Women are at greater risk for strokes than men, and for the first time women and their doctors have evidence-based guidelines on how to reduce that risk.
The first-ever guidelines on stroke prevention for women were published February 2014 in Stroke, a journal of the American Heart Association. “The take-home here is really about starting prevention earlier,” says , an associate professor, Dr. Cheryl Bushnell, at Wake Forest Baptist Medical Center in Winston-Salem, N.C., and lead author.
For the most part the focus of our guideline is for women who are thinking about getting pregnant. That includes women who are trying to avoid getting pregnant by using birth control pills, and women who are trying to become pregnant. That’s years earlier than most women typically start thinking that they should worry about high blood pressure or stroke.
Women who are considering using birth control pills should get screened for high blood pressure, the guidelines say, because oral contraceptives increase the risk of blood clots and stroke. The guidelines also suggest more aggressive use of medicines in pregnant women with high blood pressure (which may differ from obstetricians’ current recommendations). This is because blood pressure medications can restrict a fetus’s growth. However, hypertension can greatly increase a woman’s risk of and stroke both while pregnant and for the rest of her life. The new guidelines suggest considering blood pressure medication for pregnant women with blood pressure starting at 150 over 100. Pregnant women with severe high blood pressure, 160 over 100 or above, definitely should be given medication, the guidelines state. Women who have a history of high blood pressure during pregnancy may need to work with their healthcare provider and take action to reduce their risk of pre-eclampsia, a condition that can cause dangerously high blood pressure, and stroke during pregnancy and that increases risk of high blood pressure afterward.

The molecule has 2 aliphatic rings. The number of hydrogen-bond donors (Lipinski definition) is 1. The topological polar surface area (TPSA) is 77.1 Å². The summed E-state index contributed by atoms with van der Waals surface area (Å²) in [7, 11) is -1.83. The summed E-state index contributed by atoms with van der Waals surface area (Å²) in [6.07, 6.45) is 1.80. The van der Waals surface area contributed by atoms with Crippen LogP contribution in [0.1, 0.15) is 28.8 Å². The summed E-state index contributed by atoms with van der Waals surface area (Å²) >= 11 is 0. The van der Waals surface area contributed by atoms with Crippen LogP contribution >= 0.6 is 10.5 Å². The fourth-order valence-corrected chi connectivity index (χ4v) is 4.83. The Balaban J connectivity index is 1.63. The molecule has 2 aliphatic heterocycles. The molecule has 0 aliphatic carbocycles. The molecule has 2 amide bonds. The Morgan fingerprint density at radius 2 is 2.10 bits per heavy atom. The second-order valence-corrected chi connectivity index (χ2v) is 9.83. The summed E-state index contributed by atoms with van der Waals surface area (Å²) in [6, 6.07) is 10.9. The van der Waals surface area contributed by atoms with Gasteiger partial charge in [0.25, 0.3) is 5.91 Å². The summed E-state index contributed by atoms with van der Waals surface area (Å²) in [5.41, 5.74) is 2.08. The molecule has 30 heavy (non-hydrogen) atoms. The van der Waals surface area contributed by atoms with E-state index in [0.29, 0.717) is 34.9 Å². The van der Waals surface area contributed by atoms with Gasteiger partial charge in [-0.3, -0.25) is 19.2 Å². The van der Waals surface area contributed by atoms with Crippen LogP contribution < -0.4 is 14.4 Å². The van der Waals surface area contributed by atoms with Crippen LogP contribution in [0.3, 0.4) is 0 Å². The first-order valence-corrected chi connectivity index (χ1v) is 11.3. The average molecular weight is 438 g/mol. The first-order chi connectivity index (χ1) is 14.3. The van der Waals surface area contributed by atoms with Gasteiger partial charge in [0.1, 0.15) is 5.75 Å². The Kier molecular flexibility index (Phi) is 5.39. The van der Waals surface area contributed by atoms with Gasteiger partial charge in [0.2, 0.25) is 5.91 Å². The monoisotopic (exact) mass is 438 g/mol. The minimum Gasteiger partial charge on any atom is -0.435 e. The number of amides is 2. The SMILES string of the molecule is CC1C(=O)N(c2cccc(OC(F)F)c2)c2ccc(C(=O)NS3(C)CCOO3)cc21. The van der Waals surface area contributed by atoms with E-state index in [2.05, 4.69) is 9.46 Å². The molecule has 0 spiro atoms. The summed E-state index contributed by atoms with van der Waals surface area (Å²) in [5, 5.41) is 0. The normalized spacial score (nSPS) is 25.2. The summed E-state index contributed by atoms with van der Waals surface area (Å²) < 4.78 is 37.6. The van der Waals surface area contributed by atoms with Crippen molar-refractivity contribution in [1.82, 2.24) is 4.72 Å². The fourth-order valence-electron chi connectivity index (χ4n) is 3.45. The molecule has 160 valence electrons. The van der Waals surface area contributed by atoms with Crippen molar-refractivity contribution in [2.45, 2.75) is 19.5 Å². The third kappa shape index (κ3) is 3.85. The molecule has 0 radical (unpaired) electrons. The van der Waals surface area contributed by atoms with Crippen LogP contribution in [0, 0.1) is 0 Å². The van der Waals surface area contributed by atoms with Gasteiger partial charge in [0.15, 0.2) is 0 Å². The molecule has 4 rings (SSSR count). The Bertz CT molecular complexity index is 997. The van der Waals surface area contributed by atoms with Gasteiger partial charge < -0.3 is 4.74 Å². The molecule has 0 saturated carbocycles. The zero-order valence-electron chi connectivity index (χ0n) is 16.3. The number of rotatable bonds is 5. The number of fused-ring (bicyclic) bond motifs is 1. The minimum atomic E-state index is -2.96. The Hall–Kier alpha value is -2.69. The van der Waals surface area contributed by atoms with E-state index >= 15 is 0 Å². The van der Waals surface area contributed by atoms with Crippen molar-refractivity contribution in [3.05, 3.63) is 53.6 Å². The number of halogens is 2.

But women whose childbearing days are behind them aren’t left out of the recommendations. Risk factors like high blood pressure, diabetes, migraine with aura, atrial fibrillation, depression, and emotional stress tend to increase women’s risk of stroke more than they do for men. Furthermore, in several studies hormone replacement therapy in postmenopausal women is associated with an increased risk of stroke.
Each year, 55,000 more women die of stroke than men, according to the American Heart Association, and they die younger. It used to be that women were thought to be at lower risk because they weren’t as likely as men to carry excess belly fat. But now that women are becoming obese younger, those numbers have reversed. In 2008, 62 percent of women ages 20 and above had abdominal obesity, according to the national NHANES survey, compared with 44 percent of men. Women’s increased obesity may cancel out gains made in reducing stroke risk. The guidelines list quitting smoking, regular exercise and healthful eating with programs such as the DASH diet as the best way to reduce risk overall.
Adapted from blog by Nancy Shute on NPR’s Health News “shots“.